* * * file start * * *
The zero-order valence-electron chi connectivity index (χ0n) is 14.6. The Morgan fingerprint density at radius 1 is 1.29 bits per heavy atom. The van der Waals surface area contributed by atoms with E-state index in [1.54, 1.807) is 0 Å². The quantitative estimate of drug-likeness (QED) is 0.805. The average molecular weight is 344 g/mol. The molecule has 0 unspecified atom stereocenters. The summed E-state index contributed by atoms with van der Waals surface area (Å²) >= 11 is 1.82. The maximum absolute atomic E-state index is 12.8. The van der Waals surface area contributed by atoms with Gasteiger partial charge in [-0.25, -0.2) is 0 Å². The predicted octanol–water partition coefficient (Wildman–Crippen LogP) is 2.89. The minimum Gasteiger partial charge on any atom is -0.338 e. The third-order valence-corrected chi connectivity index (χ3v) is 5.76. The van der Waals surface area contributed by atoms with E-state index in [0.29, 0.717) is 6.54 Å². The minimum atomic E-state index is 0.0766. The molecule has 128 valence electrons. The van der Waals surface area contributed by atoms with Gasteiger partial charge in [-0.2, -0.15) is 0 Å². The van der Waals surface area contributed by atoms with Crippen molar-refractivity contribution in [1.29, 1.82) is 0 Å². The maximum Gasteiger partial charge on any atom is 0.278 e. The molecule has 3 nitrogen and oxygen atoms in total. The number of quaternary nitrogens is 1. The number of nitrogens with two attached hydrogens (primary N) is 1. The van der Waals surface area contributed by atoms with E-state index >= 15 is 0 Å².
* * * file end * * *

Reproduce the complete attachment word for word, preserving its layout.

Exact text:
The zero-order valence-electron chi connectivity index (χ0n) is 14.6. The Morgan fingerprint density at radius 1 is 1.29 bits per heavy atom. The van der Waals surface area contributed by atoms with E-state index in [1.54, 1.807) is 0 Å². The quantitative estimate of drug-likeness (QED) is 0.805. The average molecular weight is 344 g/mol. The molecule has 0 unspecified atom stereocenters. The summed E-state index contributed by atoms with van der Waals surface area (Å²) >= 11 is 1.82. The maximum absolute atomic E-state index is 12.8. The van der Waals surface area contributed by atoms with Gasteiger partial charge in [-0.25, -0.2) is 0 Å². The predicted octanol–water partition coefficient (Wildman–Crippen LogP) is 2.89. The minimum Gasteiger partial charge on any atom is -0.338 e. The third-order valence-corrected chi connectivity index (χ3v) is 5.76. The van der Waals surface area contributed by atoms with E-state index in [0.29, 0.717) is 6.54 Å². The minimum atomic E-state index is 0.0766. The molecule has 128 valence electrons. The van der Waals surface area contributed by atoms with Gasteiger partial charge in [-0.2, -0.15) is 0 Å². The van der Waals surface area contributed by atoms with Crippen molar-refractivity contribution in [1.29, 1.82) is 0 Å². The maximum Gasteiger partial charge on any atom is 0.278 e. The molecule has 3 nitrogen and oxygen atoms in total. The number of quaternary nitrogens is 1. The number of nitrogens with two attached hydrogens (primary N) is 1. The van der Waals surface area contributed by atoms with E-state index >= 15 is 0 Å².